Agway

Craig Hodgkins, with Foxy, is welcomed by the folks at Eighty Four Agway in North Strabane Township.

As is the case no matter what the circumstance, Craig Hodgkins’ medical service dog, Foxy, accompanied him during a recent hospital stay.

So the dog was present when he received a visit from his neurosurgeon.

“All of a sudden, she sits up,” Hodgkins said of Foxy. “She looks at him, and she starts crying.”

The doctor took a look at his smartwatch, which revealed his pulse to be 147 beats per minute.

War lore: Peters Township resident discusses animals turned heroes

“He said, ‘But I did just ran up six floors to get to you,’” Hodgkins recalled. “He was a younger surgeon, and that’s what he did for exercise while he was in the building.”

Whatever the case, Foxy had detected the abnormally high rate.

“He was amazed,” Hodgkins said. “He brought in the nurses. When the next group of doctors came in, he talked about her and that she recognized he was having an issue.”

For Hodgkins, the experience was nothing new. In his year and a half of constant companionship with Foxy, her alerts have saved him from at least two potentially life-threatening situations.

She also has boosted his self-assurance, from a point where he basically was a recluse to his gaining the ability to speak confidently in front of groups of people.

A Mt. Lebanon resident who saw combat during his 21 years in the U.S. Marine Corps, Hodgkins is happy to spread the word about Life Changing Service Dogs for Veterans, the regional nonprofit that connected him with Foxy.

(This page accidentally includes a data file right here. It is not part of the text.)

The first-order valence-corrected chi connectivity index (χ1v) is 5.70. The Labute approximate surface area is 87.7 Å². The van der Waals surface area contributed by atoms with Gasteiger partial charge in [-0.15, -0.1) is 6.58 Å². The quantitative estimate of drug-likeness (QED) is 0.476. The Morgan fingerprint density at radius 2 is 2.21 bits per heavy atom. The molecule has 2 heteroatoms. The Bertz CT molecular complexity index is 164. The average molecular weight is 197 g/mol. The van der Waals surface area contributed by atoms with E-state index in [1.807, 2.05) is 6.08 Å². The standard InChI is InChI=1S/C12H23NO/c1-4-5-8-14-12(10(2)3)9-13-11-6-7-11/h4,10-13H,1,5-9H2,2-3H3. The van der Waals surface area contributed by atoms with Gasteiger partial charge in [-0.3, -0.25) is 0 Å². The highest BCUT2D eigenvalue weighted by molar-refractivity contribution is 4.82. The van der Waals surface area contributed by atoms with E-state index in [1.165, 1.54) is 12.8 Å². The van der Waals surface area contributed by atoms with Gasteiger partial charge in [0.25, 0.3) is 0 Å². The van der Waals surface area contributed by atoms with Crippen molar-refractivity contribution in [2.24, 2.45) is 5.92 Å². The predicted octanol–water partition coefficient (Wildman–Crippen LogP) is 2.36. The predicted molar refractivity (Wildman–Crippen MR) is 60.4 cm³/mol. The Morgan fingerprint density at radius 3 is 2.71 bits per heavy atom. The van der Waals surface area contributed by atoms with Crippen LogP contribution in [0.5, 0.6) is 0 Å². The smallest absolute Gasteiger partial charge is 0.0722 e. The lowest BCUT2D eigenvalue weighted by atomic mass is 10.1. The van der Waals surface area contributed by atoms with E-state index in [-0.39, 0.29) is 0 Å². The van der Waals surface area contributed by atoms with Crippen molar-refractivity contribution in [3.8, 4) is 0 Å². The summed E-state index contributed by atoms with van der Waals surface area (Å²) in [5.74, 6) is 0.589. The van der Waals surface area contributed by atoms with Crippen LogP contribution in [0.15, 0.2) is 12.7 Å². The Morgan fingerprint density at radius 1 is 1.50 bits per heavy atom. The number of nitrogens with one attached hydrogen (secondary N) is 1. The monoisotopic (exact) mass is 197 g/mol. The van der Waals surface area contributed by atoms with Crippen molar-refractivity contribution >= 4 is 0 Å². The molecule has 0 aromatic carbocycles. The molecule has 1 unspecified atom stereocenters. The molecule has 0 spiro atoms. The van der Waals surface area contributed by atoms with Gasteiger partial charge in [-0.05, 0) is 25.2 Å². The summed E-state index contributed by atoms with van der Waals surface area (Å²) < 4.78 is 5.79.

He spoke during a recent fundraiser for the organization, organized by Peters Township resident Faith Bjalobok and hosted by Eighty Four Agway in North Strabane. Hodgkins described what his service dog has done for him.

“I was in a bad place,” he said. “I felt like I couldn’t take care of my family. I couldn’t relate to people anymore. I got to the point where I was living in my basement. I never went anywhere.”

And Hodgkins said before meeting his canine friend, he had planned to take his own life. Today, he has no such notions.

“I see my grandchildren, easily, twice or three times a month now,” he said. “I’m spending time with my daughters, with family.”

Foxy is among the graduates, so to speak, of a two-year, 1,500-hour training program by Guardian Angels Medical Service Dogs of Williston, Fla. The cost is about $25,000 per dog, and Life Changing Service Dogs for Veterans was founded in 2015 to raise money toward preparing more canines.

“We made a commitment to raise enough money for 22 dogs over 22 months, at $22,000 apiece,” said co-founder Tony Accamando Jr., an Army veteran who lives in Somerset Township.

He explained the significance of 22 as the number of former members of the military who commit suicide daily, as reported in a 2012 analysis by the U.S. Department of Veterans Affairs.

Marine Corps veteran Bill Jeffcoat, who succeeded Accamando as the organization’s president, said $1.5 million has been raised to date.

“We’ve paired 30 veterans with 30 dogs and have enough for 30 more,” he said. “They’re trained to mitigate the visible and invisible disabilities of our veterans.”

Further funding is being pursued toward construction of a second Guardian Angels Medical Service Dogs campus, in Robinson Township, Washington County. For more information, visit www.medicalservicedogs.org/donations/pittsburgh-campus-campaign.

Multimedia Reporter

Staff writer Harry Funk, a professional journalist for three-plus decades, has been on the staff of The Almanac since 2015. He has a bachelor’s degree in journalism and master of business administration, both from Indiana University of Pennsylvania.

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